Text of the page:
AUSTIN (KXAN) – Fourth of July celebrations are approaching, but with current, dangerous fire conditions,
One of the precautions involves the limited sale of aerial fireworks. Stick rockets and missiles with fins or rudders will not be sold.
Travis County Fire Marshal Tony Callaway said these products pose a greater fire hazard than other retail fireworks.
Callaway has been in discussions with the Texas Pyrotechnics Association, American Fireworks, Travis County’s largest retailer, and others on efforts to enhance fire safety through the upcoming holiday weekend.
“Williamson County is urging everyone to use extreme caution this Independence Day so that everyone has a safe holiday. To that end, we have worked in collaboration with the Texas Pyrotechnics Association and American Fireworks, Williamson County’s largest retailer, to enhance fire safety through this decision to voluntarily not sell stick rockets and missiles with fins or rudders. These products pose the greatest risk of fire danger,” Williamson County Judge Bill Gravell said.
Most jurisdictions within Williamson County have ordinances prohibiting the use of fireworks within or near the city limits, according to a release from the county.
A burn ban is also currently in effect in Williamson and Hays counties but not Travis County.
“Outdoor burning is prohibited under the burn ban,” Hays County Fire Marshal Mark Wobus said. “The Hays County Commissioners Court recently voted to ban the sale of two types of fireworks during the 2022 July Fourth holiday season: ‘skyrockets with sticks’ and ‘missiles with fins’ because drought conditions exist.”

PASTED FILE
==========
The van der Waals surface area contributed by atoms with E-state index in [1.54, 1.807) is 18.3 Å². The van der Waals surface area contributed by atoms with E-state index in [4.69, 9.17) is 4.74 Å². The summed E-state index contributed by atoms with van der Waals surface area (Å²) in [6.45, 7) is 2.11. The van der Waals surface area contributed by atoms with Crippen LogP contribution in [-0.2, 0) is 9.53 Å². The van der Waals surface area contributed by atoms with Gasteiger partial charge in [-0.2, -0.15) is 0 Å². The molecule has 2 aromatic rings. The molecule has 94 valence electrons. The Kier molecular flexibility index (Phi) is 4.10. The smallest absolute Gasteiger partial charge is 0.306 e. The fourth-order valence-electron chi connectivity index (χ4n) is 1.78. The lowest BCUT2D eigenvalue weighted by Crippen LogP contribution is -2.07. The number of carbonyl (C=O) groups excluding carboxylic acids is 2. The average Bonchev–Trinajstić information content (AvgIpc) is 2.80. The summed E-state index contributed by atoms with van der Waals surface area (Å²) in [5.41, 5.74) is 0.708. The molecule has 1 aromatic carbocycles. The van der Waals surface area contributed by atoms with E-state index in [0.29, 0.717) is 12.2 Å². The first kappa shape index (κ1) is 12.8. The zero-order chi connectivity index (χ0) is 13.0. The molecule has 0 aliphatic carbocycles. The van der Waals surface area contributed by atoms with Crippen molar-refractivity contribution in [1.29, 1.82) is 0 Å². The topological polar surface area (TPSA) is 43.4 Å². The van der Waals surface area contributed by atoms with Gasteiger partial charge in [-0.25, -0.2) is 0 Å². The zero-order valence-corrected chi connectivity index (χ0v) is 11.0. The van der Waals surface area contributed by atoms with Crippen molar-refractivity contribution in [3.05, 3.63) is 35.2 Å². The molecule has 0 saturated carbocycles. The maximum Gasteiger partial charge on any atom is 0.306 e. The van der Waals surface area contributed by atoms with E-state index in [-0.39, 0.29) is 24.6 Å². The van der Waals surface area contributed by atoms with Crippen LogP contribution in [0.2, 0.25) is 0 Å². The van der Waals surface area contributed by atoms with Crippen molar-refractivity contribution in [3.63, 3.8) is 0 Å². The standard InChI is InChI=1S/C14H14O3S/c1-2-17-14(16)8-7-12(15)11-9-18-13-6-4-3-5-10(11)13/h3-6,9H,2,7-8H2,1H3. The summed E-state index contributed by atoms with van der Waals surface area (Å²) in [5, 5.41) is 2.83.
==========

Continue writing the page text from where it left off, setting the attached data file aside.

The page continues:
Fireworks, other than those restricted, can be sold and used, even during the burn ban. Sparklers are approved for sale and use.
Travis County Judge Andy Brown said with the elevated fire risk due to drought conditions, he advised people to be cautious while celebrating the holiday.
“I urge the public to be extra cautious while celebrating the July Fourth holiday. With drought conditions only worsening, we must do everything we can to protect our community. Our Fire Marshal and his deputies will continue monitoring conditions and patrolling our county, ready to enforce any and all applicable laws,” Travis County Judge Andy Brown said.